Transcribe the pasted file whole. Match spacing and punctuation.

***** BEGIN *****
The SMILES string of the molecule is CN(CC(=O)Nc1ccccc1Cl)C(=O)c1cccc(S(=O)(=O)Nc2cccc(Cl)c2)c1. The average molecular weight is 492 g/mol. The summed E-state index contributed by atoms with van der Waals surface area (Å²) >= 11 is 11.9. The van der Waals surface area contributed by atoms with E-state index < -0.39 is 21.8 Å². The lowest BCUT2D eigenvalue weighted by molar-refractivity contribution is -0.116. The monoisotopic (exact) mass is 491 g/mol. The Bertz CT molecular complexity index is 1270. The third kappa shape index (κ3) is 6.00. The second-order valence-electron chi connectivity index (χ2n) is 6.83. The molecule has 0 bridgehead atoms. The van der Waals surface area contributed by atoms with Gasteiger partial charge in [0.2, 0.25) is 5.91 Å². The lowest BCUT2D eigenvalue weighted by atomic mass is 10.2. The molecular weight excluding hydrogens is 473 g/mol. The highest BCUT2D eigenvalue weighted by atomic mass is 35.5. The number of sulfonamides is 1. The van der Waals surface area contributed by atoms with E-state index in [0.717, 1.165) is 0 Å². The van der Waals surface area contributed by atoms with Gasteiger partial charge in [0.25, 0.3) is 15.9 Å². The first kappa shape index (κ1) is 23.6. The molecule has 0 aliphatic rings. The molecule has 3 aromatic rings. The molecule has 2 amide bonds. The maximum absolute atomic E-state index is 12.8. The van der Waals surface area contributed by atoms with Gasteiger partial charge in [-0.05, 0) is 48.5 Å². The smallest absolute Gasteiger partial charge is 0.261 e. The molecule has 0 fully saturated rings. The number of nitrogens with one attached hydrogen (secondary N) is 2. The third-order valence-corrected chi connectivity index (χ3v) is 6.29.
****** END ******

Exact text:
The SMILES string of the molecule is CN(CC(=O)Nc1ccccc1Cl)C(=O)c1cccc(S(=O)(=O)Nc2cccc(Cl)c2)c1. The average molecular weight is 492 g/mol. The summed E-state index contributed by atoms with van der Waals surface area (Å²) >= 11 is 11.9. The van der Waals surface area contributed by atoms with E-state index < -0.39 is 21.8 Å². The lowest BCUT2D eigenvalue weighted by molar-refractivity contribution is -0.116. The monoisotopic (exact) mass is 491 g/mol. The Bertz CT molecular complexity index is 1270. The third kappa shape index (κ3) is 6.00. The second-order valence-electron chi connectivity index (χ2n) is 6.83. The molecule has 0 bridgehead atoms. The van der Waals surface area contributed by atoms with Gasteiger partial charge in [0.2, 0.25) is 5.91 Å². The lowest BCUT2D eigenvalue weighted by atomic mass is 10.2. The molecular weight excluding hydrogens is 473 g/mol. The highest BCUT2D eigenvalue weighted by atomic mass is 35.5. The number of sulfonamides is 1. The van der Waals surface area contributed by atoms with E-state index in [0.717, 1.165) is 0 Å². The van der Waals surface area contributed by atoms with Gasteiger partial charge in [0.25, 0.3) is 15.9 Å². The first kappa shape index (κ1) is 23.6. The molecule has 0 aliphatic rings. The molecule has 3 aromatic rings. The molecule has 2 amide bonds. The maximum absolute atomic E-state index is 12.8. The van der Waals surface area contributed by atoms with Gasteiger partial charge in [-0.05, 0) is 48.5 Å². The smallest absolute Gasteiger partial charge is 0.261 e. The molecule has 0 fully saturated rings. The number of nitrogens with one attached hydrogen (secondary N) is 2. The third-order valence-corrected chi connectivity index (χ3v) is 6.29.